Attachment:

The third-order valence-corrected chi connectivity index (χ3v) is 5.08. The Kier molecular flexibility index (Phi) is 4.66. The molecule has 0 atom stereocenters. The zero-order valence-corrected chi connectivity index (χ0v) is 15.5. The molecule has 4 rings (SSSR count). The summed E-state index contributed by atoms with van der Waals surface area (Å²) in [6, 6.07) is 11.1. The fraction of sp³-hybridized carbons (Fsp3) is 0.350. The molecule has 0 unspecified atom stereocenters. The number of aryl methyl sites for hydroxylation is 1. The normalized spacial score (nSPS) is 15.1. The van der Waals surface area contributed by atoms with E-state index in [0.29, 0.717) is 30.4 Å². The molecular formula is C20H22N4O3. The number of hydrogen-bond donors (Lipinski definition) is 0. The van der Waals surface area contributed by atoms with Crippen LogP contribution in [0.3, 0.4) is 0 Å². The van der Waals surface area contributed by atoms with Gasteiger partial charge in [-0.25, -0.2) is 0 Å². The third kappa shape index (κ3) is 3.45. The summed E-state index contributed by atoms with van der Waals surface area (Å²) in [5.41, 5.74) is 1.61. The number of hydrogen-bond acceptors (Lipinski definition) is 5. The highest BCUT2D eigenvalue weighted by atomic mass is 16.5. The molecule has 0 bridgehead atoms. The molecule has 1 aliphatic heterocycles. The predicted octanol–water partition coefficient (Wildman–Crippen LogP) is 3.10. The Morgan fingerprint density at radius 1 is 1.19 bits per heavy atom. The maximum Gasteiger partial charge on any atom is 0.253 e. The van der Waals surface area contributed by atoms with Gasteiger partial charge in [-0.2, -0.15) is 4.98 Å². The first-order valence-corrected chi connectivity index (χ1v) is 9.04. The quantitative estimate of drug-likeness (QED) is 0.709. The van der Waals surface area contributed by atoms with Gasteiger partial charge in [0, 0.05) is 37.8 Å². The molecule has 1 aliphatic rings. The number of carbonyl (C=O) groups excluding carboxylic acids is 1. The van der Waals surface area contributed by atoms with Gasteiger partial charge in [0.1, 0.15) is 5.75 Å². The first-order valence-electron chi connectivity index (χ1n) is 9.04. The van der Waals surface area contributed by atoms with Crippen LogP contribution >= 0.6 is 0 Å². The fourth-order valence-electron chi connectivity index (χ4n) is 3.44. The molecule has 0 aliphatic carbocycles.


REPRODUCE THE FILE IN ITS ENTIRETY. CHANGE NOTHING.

The third-order valence-corrected chi connectivity index (χ3v) is 5.08. The Kier molecular flexibility index (Phi) is 4.66. The molecule has 0 atom stereocenters. The zero-order valence-corrected chi connectivity index (χ0v) is 15.5. The molecule has 4 rings (SSSR count). The summed E-state index contributed by atoms with van der Waals surface area (Å²) in [6, 6.07) is 11.1. The fraction of sp³-hybridized carbons (Fsp3) is 0.350. The molecule has 0 unspecified atom stereocenters. The number of aryl methyl sites for hydroxylation is 1. The normalized spacial score (nSPS) is 15.1. The van der Waals surface area contributed by atoms with E-state index in [0.29, 0.717) is 30.4 Å². The molecular formula is C20H22N4O3. The number of hydrogen-bond donors (Lipinski definition) is 0. The van der Waals surface area contributed by atoms with Crippen LogP contribution in [0.3, 0.4) is 0 Å². The van der Waals surface area contributed by atoms with Gasteiger partial charge in [-0.25, -0.2) is 0 Å². The third kappa shape index (κ3) is 3.45. The summed E-state index contributed by atoms with van der Waals surface area (Å²) in [5.41, 5.74) is 1.61. The number of hydrogen-bond acceptors (Lipinski definition) is 5. The highest BCUT2D eigenvalue weighted by atomic mass is 16.5. The molecule has 0 bridgehead atoms. The molecule has 1 aliphatic heterocycles. The predicted octanol–water partition coefficient (Wildman–Crippen LogP) is 3.10. The Morgan fingerprint density at radius 1 is 1.19 bits per heavy atom. The maximum Gasteiger partial charge on any atom is 0.253 e. The van der Waals surface area contributed by atoms with Gasteiger partial charge in [-0.2, -0.15) is 4.98 Å². The first-order valence-corrected chi connectivity index (χ1v) is 9.04. The quantitative estimate of drug-likeness (QED) is 0.709. The van der Waals surface area contributed by atoms with Gasteiger partial charge in [0, 0.05) is 37.8 Å². The molecule has 1 aliphatic rings. The number of carbonyl (C=O) groups excluding carboxylic acids is 1. The van der Waals surface area contributed by atoms with Gasteiger partial charge in [0.1, 0.15) is 5.75 Å². The first-order valence-electron chi connectivity index (χ1n) is 9.04. The van der Waals surface area contributed by atoms with Crippen LogP contribution >= 0.6 is 0 Å². The fourth-order valence-electron chi connectivity index (χ4n) is 3.44. The molecule has 0 aliphatic carbocycles.